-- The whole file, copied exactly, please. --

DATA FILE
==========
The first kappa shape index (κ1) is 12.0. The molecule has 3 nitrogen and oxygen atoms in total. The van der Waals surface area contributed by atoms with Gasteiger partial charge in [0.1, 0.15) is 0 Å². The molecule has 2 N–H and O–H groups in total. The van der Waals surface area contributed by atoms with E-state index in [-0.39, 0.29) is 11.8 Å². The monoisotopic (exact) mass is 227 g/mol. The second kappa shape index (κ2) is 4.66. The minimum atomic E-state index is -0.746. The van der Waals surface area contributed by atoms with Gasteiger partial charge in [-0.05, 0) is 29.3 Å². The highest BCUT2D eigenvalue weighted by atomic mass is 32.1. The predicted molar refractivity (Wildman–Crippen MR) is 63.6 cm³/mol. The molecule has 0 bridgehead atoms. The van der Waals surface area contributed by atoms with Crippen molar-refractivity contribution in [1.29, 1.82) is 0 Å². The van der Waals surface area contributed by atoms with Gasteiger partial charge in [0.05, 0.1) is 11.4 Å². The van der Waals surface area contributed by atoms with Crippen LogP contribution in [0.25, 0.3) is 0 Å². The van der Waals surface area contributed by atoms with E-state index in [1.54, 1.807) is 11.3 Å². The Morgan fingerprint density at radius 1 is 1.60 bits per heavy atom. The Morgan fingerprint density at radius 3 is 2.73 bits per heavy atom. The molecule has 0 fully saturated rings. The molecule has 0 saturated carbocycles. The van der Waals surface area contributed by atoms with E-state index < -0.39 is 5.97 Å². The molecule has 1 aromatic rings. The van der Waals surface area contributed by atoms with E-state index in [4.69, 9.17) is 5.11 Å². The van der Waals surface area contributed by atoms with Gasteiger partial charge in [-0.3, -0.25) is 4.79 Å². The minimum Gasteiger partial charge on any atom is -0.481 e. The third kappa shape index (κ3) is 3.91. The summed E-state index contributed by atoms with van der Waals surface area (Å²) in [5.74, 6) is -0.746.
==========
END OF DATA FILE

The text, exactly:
The first kappa shape index (κ1) is 12.0. The molecule has 3 nitrogen and oxygen atoms in total. The van der Waals surface area contributed by atoms with Gasteiger partial charge in [0.1, 0.15) is 0 Å². The molecule has 2 N–H and O–H groups in total. The van der Waals surface area contributed by atoms with E-state index in [-0.39, 0.29) is 11.8 Å². The monoisotopic (exact) mass is 227 g/mol. The second kappa shape index (κ2) is 4.66. The minimum atomic E-state index is -0.746. The van der Waals surface area contributed by atoms with Gasteiger partial charge in [-0.05, 0) is 29.3 Å². The highest BCUT2D eigenvalue weighted by atomic mass is 32.1. The predicted molar refractivity (Wildman–Crippen MR) is 63.6 cm³/mol. The molecule has 0 bridgehead atoms. The van der Waals surface area contributed by atoms with Crippen molar-refractivity contribution in [1.29, 1.82) is 0 Å². The van der Waals surface area contributed by atoms with Gasteiger partial charge in [0.05, 0.1) is 11.4 Å². The van der Waals surface area contributed by atoms with Crippen LogP contribution in [0.25, 0.3) is 0 Å². The van der Waals surface area contributed by atoms with E-state index in [1.54, 1.807) is 11.3 Å². The Morgan fingerprint density at radius 1 is 1.60 bits per heavy atom. The Morgan fingerprint density at radius 3 is 2.73 bits per heavy atom. The molecule has 0 fully saturated rings. The molecule has 0 saturated carbocycles. The van der Waals surface area contributed by atoms with E-state index < -0.39 is 5.97 Å². The molecule has 1 aromatic rings. The van der Waals surface area contributed by atoms with E-state index in [4.69, 9.17) is 5.11 Å². The van der Waals surface area contributed by atoms with Gasteiger partial charge in [-0.3, -0.25) is 4.79 Å². The minimum Gasteiger partial charge on any atom is -0.481 e. The third kappa shape index (κ3) is 3.91. The summed E-state index contributed by atoms with van der Waals surface area (Å²) in [5.74, 6) is -0.746.